Translating Crime: Production, Transformation and Reception


Organizer: Stewart King, Monash University

Co-Organizer: Louise Nilsson, University of Uppsala

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Following on the Crime Fiction as World Literature seminars at ACLA 2014, this seminar explores crime fiction as a form of literature made for or born in translation in Rebecca Walkowitz’s understanding of translation as a condition of production in much contemporary fiction. Although central to the crime narrative’s global spread, scholars of the genre often pay little attention to the role of translation in its production and development. As a globalised genre, many crime stories are written for translation or as translations. Many are also translated from text to screen and across languages, such as Kenneth Branagh’s remake of Henning Mankell’s Wallander series or the Americanisation of Sherlock Holmes in Elementary.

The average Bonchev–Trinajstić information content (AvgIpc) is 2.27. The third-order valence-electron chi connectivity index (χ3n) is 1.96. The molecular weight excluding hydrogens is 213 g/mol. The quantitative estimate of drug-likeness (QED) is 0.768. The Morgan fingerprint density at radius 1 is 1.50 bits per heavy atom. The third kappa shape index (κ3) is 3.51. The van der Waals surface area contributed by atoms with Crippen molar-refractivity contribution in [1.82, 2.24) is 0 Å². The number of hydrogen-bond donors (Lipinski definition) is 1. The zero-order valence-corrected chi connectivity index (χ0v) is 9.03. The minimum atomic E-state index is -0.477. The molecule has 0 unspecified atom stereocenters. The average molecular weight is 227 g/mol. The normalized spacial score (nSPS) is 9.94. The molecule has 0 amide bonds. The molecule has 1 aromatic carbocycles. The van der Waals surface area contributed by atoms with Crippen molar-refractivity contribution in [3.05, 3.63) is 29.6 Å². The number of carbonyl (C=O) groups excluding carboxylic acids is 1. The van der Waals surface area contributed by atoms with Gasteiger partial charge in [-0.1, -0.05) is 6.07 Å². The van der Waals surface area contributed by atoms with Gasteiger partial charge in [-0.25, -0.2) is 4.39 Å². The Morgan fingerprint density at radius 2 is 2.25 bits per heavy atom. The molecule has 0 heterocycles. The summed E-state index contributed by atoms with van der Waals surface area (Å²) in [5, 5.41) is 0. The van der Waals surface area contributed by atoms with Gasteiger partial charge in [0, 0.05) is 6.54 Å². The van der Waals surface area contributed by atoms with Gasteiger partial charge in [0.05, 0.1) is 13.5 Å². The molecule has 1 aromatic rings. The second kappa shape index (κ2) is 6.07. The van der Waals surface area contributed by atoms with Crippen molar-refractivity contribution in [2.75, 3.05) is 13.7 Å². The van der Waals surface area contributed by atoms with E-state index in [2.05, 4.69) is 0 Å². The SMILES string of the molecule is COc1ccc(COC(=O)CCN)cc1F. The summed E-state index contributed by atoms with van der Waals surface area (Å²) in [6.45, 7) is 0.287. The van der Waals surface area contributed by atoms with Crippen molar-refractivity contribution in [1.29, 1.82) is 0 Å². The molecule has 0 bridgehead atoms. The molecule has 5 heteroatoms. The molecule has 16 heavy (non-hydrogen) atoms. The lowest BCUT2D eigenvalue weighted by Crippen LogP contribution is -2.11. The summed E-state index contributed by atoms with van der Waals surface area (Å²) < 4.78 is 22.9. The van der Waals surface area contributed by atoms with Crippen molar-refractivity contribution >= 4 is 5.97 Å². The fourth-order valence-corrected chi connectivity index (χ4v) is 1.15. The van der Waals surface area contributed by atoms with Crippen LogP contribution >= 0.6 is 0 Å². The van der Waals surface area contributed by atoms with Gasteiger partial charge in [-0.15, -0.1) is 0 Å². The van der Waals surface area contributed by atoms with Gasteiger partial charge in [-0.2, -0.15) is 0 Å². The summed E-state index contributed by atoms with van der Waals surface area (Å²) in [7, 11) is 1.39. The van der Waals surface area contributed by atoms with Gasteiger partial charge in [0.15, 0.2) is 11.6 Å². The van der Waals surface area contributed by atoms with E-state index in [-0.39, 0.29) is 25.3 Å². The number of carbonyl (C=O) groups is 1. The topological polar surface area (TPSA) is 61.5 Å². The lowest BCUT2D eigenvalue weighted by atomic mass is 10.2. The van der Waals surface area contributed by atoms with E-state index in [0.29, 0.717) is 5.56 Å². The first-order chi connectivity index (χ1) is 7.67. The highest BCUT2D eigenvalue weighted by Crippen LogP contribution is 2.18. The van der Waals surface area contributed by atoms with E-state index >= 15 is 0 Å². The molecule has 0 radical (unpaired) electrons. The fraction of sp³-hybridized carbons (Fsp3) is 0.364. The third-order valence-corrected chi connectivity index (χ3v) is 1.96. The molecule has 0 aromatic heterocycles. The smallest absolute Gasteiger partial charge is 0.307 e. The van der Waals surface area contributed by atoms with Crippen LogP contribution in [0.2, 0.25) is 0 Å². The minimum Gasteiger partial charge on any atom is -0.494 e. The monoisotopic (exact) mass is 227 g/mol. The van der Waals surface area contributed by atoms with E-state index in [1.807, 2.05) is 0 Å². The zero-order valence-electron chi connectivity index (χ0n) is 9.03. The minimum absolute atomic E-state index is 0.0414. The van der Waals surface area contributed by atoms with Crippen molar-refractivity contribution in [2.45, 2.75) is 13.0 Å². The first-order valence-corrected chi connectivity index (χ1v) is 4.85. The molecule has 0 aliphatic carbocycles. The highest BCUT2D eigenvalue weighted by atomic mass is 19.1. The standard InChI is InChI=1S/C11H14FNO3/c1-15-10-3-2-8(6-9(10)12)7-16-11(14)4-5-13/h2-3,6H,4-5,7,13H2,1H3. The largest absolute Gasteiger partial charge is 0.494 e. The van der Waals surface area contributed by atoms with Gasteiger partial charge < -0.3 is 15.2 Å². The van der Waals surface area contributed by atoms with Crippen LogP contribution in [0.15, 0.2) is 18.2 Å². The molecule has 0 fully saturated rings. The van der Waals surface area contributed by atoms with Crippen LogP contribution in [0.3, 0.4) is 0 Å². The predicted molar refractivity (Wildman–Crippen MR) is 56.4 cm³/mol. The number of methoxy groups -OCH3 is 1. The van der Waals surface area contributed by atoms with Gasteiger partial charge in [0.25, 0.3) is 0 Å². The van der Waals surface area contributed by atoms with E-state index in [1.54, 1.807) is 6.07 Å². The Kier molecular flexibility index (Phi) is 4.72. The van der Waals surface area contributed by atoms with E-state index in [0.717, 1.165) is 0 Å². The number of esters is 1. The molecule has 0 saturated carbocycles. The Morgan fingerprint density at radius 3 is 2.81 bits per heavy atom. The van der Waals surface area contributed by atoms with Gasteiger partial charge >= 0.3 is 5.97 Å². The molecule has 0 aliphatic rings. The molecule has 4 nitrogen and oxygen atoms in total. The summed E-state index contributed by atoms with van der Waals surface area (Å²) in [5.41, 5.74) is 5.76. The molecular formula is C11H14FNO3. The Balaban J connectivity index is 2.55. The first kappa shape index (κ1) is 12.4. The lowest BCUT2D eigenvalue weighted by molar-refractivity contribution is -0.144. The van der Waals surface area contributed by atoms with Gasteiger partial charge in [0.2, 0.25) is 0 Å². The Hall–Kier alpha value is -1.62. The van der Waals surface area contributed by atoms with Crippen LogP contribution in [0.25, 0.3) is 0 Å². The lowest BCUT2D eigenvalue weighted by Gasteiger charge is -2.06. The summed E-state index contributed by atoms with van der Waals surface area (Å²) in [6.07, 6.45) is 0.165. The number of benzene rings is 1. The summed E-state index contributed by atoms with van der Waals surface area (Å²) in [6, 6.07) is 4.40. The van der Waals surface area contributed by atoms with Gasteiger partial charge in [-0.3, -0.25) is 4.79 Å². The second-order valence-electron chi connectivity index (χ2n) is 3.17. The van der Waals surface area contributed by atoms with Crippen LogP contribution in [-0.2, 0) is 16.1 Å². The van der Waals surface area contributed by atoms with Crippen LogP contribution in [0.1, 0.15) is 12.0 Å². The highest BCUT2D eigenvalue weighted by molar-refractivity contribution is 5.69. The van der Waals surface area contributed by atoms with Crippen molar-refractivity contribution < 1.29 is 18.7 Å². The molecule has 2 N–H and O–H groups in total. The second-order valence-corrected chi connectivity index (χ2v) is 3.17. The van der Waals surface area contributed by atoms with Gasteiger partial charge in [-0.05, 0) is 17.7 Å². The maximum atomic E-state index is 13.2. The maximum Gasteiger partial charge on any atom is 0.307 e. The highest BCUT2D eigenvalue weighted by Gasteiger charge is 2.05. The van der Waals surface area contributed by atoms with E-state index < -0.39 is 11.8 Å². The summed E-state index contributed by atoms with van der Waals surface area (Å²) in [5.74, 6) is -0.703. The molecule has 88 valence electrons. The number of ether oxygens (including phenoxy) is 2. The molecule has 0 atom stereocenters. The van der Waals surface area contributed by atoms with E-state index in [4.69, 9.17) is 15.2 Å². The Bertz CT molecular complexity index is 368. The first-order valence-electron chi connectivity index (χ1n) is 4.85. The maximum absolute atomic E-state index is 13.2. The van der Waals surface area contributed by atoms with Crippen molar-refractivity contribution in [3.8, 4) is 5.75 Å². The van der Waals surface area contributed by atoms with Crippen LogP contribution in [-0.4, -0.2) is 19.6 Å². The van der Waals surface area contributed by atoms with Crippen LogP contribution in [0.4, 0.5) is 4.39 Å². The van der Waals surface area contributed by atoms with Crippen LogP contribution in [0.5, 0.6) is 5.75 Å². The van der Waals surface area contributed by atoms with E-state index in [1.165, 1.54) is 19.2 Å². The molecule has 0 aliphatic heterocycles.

We invite contributions that explore the medium of crime fiction and its inherent translatability across languages and between media (TV, film, graphic novels). To what extent does the crime genre in its broadest understanding take advantage of a “literary system attuned to multiple formats, media and languages” (Walkowitz 4)? How does the genre address itself to multiple audiences? How does the crime novel travel and what transformations take place as it moves across languages and between media? Can pseudo-translations – those novels that translate a foreign culture or society, like Tom Rob Smith’s Child 44 or Donna Leon’s Inspector Brunetti series, but which are not composed in the language of that society – act as national allegories, pace Jameson? In what ways can crime novels, particularly those from postcolonial or minority literatures, resist translation?

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